The downside of work in Canadian long-term care facilities. HR Resources Database. March 2008. Longwoods
This paper describes discipline as a specific technique of power which constitutes, in our view, a form of institutional violence. Power, surveillance and disciplinary techniques are used at all levels of hospital management to control and contain both human resources and costs.
St. Pierre, Isabelle, and Holmes, Dave. Managing nurses through disciplinary power: a Foucauldian analysis of workplace violence. Journal of Nursing Management. Vol. 16 (3). April 2008. Wiley Online Library
A qualitative approach was adopted as this was an initial exploratory study to describe nurses’ views regarding the nature and extent of aggression in the clinical setting. A total of 29 nurses were interviewed.
Farrell, Gerald. Aggression in clinical settings: Nurses’ view. Journal of Advanced Nursing. Vol. 25(3). June 2008. Wiley Online Library
The objectives of the study were to analyze and synthesize the research literature which proposes or evaluates the impact of workplace violence prevention programs, and develop recommendations for a comprehensive approach towards violence reduction.
Wang, Sping, Hayes, Laureen, O’Brien-Pallas, Linda. A Review and Evaluation of Workplace Violence Prevention Programs in the Health Sector. Nursing Health Services Research Unit. July 2008. Final Report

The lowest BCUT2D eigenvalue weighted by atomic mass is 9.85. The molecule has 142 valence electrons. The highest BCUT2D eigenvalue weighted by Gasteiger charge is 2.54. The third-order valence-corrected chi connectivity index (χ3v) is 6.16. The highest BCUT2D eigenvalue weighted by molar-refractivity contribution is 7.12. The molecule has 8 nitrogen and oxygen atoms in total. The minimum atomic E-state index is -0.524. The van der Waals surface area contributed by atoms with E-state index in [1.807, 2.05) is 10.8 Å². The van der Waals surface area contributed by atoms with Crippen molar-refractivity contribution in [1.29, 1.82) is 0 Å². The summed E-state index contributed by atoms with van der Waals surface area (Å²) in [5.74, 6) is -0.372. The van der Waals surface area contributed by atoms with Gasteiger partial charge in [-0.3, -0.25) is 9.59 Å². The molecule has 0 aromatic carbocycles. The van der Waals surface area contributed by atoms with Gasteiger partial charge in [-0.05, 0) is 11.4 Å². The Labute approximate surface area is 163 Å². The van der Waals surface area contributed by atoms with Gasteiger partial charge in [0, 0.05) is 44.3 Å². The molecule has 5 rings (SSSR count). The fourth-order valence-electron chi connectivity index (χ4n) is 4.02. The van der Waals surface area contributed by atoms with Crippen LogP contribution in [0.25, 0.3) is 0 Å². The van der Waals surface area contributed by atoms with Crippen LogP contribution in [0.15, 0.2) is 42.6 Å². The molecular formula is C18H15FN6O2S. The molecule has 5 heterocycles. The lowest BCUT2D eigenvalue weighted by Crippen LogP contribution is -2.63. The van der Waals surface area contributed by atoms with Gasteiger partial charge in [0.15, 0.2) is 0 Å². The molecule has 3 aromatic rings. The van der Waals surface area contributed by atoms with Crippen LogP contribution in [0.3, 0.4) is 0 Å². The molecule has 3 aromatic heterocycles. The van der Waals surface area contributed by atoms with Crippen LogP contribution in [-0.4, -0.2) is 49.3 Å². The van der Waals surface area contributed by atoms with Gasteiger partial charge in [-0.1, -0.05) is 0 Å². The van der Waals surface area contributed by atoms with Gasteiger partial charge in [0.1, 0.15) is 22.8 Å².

Proceedings of the first International Conference on Workplace Violence in the Health Sector: Together, Creating a Safe Work Environment.
Oud Consultancy. The First International Conference on Workplace Violence in the Health Sector. Together, Creating a Safe Work Environment. October 2008. OUD Website
Research and clinical observations suggest pronounced gender-based differences in the ways people respond to traumatic events. Most notably, women evidence twice the rate of PTSD as men following traumatic exposure. This important volume brings together leading clinical scientists to analyze the current state of knowledge on gender and PTSD.
Editors: R. Kimerling, P. Ouimette, J. Wolfe. Gender and PTSD 2002 Book
Through captivating anecdotal scenarios, Ending Nurse-to-Nurse Hostility examines the many facets of horizontal hostility and offers strategies to make your workplace more peaceful and attractive to current staff and future employees.
Bartholomew, Kathleen. Ending Nurse-to-Nurse Hostility: Why Nurses Eat Their Young and Each Other. Book
Comprehensive survey of 6300 Minnesota licensed registered (RNs) and practical (LPNs) nurses to collect data on the impact of physical and non-physical violence for the prior 12 months.
Geberich, S.G. et al. An epidemiological study of the magnitude and consequences of work related violence: the Minnesota Nurses’ Study. 2004. BMJ
World Health Organization research project focused on country case studies and cross-cutting theme studies to conclude by drafting guidelines to address workplace violence in the health sector.
World Health Organization. Violence Against Health Care Workers. 2002. Report
This study aimed to identify post-traumatic stress disorder (PTSD) symptom trajectories across the first 12 months following traumatic injury. 307 consecutively admitted injury survivors were assessed for severity of PTSD symptoms just prior to discharge, and at 3 and 12 months post injury.
O’Donnell et al. PTSD symptom trajectories: from early to chronic response. Behaviour Research and Therapy. Vol. 45 (3). March 2007. PubMed Central